Bush Was Right: The United Nations Failed Us
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On Monday night, in his address to the nation, President Bush declared, "The United Nations Security Council has not lived up to its responsibilities." He was right. The United Nations failed the global community. But for the opposite reason expressed by Bush.
Secretary General Kofi Annan had told the world a week before that, "If the United States and others were to go outside the Security Council and take unilateral action, they would not be in conformity with the charter"
On Sunday, the Security Council was told that the United States would attack Iraq within a matter of days. Yet the United Nations didn't act. Realizing it didn't have the votes to pass a resolution in favor of war, the United States decided to withdraw the resolution. But a few days before Chile had come up with a compromise resolution that would have given Iraq up to 45 days to comply with all the UN's demands. France had come up with its own similar compromise proposal that contained a check list of five steps that Iraq would have to take over the next 4-6 weeks to avoid a war.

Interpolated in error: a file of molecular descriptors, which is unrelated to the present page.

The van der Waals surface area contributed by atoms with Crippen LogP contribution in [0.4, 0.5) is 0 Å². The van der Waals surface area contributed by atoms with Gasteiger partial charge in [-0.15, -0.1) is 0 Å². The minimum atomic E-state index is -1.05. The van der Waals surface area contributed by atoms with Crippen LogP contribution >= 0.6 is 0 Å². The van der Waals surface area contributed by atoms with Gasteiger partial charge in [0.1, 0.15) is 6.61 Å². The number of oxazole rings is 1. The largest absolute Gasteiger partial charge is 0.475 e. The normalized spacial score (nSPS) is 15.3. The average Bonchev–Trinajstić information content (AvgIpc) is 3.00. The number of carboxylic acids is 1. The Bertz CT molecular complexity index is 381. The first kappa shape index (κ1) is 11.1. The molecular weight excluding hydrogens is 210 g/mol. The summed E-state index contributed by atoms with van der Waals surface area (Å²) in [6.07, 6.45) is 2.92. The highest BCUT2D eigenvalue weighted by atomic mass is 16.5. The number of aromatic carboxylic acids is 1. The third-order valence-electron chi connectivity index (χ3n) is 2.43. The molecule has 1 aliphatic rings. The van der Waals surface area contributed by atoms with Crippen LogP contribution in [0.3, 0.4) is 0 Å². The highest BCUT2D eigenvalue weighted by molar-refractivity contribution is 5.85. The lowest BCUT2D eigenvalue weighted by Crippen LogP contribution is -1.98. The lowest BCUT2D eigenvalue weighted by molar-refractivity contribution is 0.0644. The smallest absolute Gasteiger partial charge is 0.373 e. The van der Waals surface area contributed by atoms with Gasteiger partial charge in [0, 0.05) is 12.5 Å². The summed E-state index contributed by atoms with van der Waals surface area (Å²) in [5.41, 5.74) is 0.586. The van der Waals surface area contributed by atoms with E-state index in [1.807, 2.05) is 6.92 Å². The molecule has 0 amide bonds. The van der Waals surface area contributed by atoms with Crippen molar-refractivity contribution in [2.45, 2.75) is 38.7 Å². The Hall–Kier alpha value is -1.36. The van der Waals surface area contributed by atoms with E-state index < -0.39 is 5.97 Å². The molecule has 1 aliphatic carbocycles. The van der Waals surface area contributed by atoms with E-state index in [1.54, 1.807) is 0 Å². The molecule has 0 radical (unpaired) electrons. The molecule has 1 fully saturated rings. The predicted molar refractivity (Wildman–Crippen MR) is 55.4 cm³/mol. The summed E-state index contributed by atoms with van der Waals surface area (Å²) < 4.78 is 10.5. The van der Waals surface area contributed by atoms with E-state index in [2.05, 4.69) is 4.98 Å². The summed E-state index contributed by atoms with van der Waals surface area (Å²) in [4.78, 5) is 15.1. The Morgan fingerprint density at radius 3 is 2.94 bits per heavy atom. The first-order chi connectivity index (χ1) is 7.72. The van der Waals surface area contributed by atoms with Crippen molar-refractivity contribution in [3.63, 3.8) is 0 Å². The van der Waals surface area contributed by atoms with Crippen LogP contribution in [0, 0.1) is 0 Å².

It appears likely that the Security Council had the 9 votes necessary to enact these resolutions. But when push came to shove, France and Germany and Russia and China and the others on the Security Council who had insisted they were opposed to war decided not to put it to a vote. That allows the United States at least the fig leaf of relying on earlier United Nations resolutions (678 and 687) to invade Iraq.
A vote against war by the Security Council would have formally declared the United States a rogue nation if it attacked Iraq. Kofi Annan could have followed up the vote by refusing to withdraw the inspectors from Iraq because the Security Council had set a rigorous timetable for compliance and the inspectors needed to stay on the job.
Taking such action would have indeed made this, in George Bush's words, "a defining moment for the United Nations."
Would the United States still have gone to war? We'll never know. The United States could have vetoed such a resolution but that itself would have underlined its status as a rogue nation hell bent on war. We could have attacked Iraq even with the inspectors still there but the pictures on television would have enraged the world.
The Security Council did, to its credit, stand up to the United States. But refusing to give permission to invade a sovereign nation is not the same as denying permission to invade a sovereign nation. With war about to start, the Security Council shirked its responsibility and stood on the sidelines.